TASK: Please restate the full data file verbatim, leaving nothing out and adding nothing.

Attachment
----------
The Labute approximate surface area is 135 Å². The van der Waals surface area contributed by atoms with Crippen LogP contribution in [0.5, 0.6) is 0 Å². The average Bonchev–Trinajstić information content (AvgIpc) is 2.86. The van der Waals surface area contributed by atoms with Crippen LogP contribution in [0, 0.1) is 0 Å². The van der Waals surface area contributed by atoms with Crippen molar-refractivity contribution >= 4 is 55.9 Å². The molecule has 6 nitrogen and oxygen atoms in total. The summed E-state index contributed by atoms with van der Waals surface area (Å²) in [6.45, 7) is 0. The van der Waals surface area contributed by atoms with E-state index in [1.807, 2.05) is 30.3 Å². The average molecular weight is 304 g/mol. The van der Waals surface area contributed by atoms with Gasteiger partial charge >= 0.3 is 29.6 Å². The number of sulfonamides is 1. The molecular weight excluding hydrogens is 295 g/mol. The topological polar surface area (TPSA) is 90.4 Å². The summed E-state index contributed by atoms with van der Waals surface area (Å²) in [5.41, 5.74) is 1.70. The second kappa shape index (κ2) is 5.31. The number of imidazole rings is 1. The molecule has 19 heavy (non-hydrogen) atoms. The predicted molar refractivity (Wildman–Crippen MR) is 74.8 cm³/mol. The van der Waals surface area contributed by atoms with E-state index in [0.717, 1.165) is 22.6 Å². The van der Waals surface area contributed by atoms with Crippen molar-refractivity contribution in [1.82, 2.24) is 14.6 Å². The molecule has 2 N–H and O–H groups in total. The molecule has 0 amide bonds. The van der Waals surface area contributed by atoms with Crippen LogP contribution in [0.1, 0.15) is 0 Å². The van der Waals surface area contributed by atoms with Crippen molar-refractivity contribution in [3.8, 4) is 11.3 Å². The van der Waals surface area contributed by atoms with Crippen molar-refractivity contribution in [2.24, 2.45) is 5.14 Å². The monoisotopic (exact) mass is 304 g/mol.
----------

The Labute approximate surface area is 135 Å². The van der Waals surface area contributed by atoms with Crippen LogP contribution in [0.5, 0.6) is 0 Å². The average Bonchev–Trinajstić information content (AvgIpc) is 2.86. The van der Waals surface area contributed by atoms with Crippen LogP contribution in [0, 0.1) is 0 Å². The van der Waals surface area contributed by atoms with Crippen molar-refractivity contribution >= 4 is 55.9 Å². The molecule has 6 nitrogen and oxygen atoms in total. The summed E-state index contributed by atoms with van der Waals surface area (Å²) in [6.45, 7) is 0. The van der Waals surface area contributed by atoms with E-state index in [1.807, 2.05) is 30.3 Å². The average molecular weight is 304 g/mol. The van der Waals surface area contributed by atoms with Gasteiger partial charge >= 0.3 is 29.6 Å². The number of sulfonamides is 1. The molecular weight excluding hydrogens is 295 g/mol. The topological polar surface area (TPSA) is 90.4 Å². The summed E-state index contributed by atoms with van der Waals surface area (Å²) in [5.41, 5.74) is 1.70. The second kappa shape index (κ2) is 5.31. The number of imidazole rings is 1. The molecule has 19 heavy (non-hydrogen) atoms. The predicted molar refractivity (Wildman–Crippen MR) is 74.8 cm³/mol. The van der Waals surface area contributed by atoms with E-state index in [0.717, 1.165) is 22.6 Å². The van der Waals surface area contributed by atoms with Crippen molar-refractivity contribution in [1.82, 2.24) is 14.6 Å². The molecule has 2 N–H and O–H groups in total. The molecule has 0 amide bonds. The van der Waals surface area contributed by atoms with Crippen LogP contribution in [0.1, 0.15) is 0 Å². The van der Waals surface area contributed by atoms with Crippen molar-refractivity contribution in [3.8, 4) is 11.3 Å². The van der Waals surface area contributed by atoms with Crippen molar-refractivity contribution in [2.24, 2.45) is 5.14 Å². The monoisotopic (exact) mass is 304 g/mol.